As the figure shows, the message is subject to noise such as, inconsistency and broken promises of the brand, conflicting messages from competitors and other stakeholders as well as message clutter in general. The feedback from the target audience, in form of purchase or not, reveals whether the message was decoded as intended or disturbed by the noise. (Ibid) 2 There has been a change in the communication environment as can be seen for example, in the U. S during the 1970’s, when a placement of a commercial during prime time on the three major networks, could make a brand reach nearly two-thirds of U.

S households compared to present when a similar placement would reach half that many. Today we live in a message cocoon where the average person, for example, watches TV four hours a day, has a choice of over 50 channels, and is exposed to 42,000 TV commercials every year. In addition, we are exposed to message clutter from commercials on rented videotapes, radio commercials, ads in newspaper and magazines, ads on packages, billboards, junk mail, telemarketing calls, and commercial e-mail. (Duncan, 2002)

According to Pickton and Broderick (1995), due to the clutter the world is experiencing today, marketers need to integrate their marketing communication in order to break through the barrier of noise to reach the target market. This was recognized by Schultz, Tannebaum and Lautherborn and resulted in the introduction of a new concept in 1993, called Integrated Marketing Communication (IMC). (Ibid) Furthermore, Duncan (2002) defines the concept Integrated Marketing Communication: “IMC is a process for managing the customer relationships that drive brand value.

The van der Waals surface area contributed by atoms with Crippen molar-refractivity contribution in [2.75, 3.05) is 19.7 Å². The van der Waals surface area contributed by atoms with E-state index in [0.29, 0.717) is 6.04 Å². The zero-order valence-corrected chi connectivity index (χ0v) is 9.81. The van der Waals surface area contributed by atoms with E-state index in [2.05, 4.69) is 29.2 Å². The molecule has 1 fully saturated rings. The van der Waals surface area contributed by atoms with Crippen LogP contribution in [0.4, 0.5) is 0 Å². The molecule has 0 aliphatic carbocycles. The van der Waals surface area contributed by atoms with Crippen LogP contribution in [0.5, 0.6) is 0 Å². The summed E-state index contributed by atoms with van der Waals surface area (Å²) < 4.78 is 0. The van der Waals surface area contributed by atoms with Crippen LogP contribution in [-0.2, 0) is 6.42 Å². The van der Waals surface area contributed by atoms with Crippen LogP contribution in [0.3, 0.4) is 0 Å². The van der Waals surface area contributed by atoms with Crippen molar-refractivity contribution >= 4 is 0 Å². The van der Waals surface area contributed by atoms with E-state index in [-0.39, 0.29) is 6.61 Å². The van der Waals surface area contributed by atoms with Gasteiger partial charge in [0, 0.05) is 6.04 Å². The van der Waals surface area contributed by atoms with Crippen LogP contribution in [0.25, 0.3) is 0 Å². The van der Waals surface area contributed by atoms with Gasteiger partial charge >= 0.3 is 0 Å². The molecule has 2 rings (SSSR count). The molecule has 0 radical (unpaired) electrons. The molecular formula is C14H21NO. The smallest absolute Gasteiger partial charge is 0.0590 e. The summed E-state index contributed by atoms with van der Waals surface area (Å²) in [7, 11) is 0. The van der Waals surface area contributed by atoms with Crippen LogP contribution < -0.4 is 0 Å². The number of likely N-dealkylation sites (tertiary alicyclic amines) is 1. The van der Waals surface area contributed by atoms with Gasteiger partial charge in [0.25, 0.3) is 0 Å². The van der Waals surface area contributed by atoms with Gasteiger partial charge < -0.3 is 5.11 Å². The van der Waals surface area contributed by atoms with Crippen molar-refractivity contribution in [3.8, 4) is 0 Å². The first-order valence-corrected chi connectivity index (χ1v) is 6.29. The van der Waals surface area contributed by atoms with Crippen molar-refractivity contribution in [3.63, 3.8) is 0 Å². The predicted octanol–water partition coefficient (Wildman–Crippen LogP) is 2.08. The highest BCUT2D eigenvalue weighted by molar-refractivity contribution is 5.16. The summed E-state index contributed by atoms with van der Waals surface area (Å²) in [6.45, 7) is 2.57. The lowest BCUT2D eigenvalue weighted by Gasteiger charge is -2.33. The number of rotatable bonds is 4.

In addition, it is a cross-functional process for creating and nourishing profitable relationships with customers and other stakeholders by strategically controlling or influencing all messages sent to these groups and encouraging data-driven, purposeful dialogue with them” (p. 8). 1. 2 Problem Discussion According to Keller (2001), the recent years of heavy increased media clutter, has made it more difficult and expensive for companies to reach and influence target groups through traditional media, such as television, radio and press.

Furthermore, Behrer and Larsson (1998) state that, as companies increasingly are trying to compete through communication, new ways of doing so are developed in order to differentiate the message to communicate. Another way to approach this is presented by Keller (2001): “marketing overload is forcing corporations to shout even louder”(p. 866). Thus, the role of IMC and the need for greater integration and interaction between companies, customers, and other stakeholders are needed (Duncan, 2002).

Furthermore, customers in industrialized countries are sophisticated selectors of products and services, and many in less developed markets are catching up fast. Due to the fact that customers are smarter, more demanding and distrusting, increasing the perception of a brand’s integrity is a definite advantage. Integration produces integrity because an organization that is seen as a “whole” rather than pieces and parts is perceived as being more sound and trustworthy. (Ibid)